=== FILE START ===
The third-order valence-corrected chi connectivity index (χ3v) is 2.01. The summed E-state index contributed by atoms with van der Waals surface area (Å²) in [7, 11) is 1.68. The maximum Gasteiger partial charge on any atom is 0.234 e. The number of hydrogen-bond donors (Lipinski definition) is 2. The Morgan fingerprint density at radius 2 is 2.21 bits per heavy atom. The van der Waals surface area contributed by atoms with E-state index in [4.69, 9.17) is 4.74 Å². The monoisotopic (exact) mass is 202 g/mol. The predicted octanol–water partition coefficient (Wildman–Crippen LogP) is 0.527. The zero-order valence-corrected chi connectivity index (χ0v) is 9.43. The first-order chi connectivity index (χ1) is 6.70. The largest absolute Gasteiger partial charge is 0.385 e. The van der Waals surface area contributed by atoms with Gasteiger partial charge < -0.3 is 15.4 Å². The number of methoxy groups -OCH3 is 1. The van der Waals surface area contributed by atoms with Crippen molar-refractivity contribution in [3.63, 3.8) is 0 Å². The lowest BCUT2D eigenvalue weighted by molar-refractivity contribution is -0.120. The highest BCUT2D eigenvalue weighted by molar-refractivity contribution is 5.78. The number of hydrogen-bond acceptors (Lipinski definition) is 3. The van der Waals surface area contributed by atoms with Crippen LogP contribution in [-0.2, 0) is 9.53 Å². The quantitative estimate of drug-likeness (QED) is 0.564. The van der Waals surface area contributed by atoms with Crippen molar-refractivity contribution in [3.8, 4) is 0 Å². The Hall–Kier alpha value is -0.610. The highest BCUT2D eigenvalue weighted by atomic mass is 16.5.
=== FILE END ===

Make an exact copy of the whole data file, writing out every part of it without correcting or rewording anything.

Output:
The third-order valence-corrected chi connectivity index (χ3v) is 2.01. The summed E-state index contributed by atoms with van der Waals surface area (Å²) in [7, 11) is 1.68. The maximum Gasteiger partial charge on any atom is 0.234 e. The number of hydrogen-bond donors (Lipinski definition) is 2. The Morgan fingerprint density at radius 2 is 2.21 bits per heavy atom. The van der Waals surface area contributed by atoms with E-state index in [4.69, 9.17) is 4.74 Å². The monoisotopic (exact) mass is 202 g/mol. The predicted octanol–water partition coefficient (Wildman–Crippen LogP) is 0.527. The zero-order valence-corrected chi connectivity index (χ0v) is 9.43. The first-order chi connectivity index (χ1) is 6.70. The largest absolute Gasteiger partial charge is 0.385 e. The van der Waals surface area contributed by atoms with Gasteiger partial charge < -0.3 is 15.4 Å². The number of methoxy groups -OCH3 is 1. The van der Waals surface area contributed by atoms with Crippen molar-refractivity contribution in [3.63, 3.8) is 0 Å². The lowest BCUT2D eigenvalue weighted by molar-refractivity contribution is -0.120. The highest BCUT2D eigenvalue weighted by molar-refractivity contribution is 5.78. The number of hydrogen-bond acceptors (Lipinski definition) is 3. The van der Waals surface area contributed by atoms with Crippen LogP contribution in [-0.2, 0) is 9.53 Å². The quantitative estimate of drug-likeness (QED) is 0.564. The van der Waals surface area contributed by atoms with Crippen molar-refractivity contribution in [3.8, 4) is 0 Å². The Hall–Kier alpha value is -0.610. The highest BCUT2D eigenvalue weighted by atomic mass is 16.5.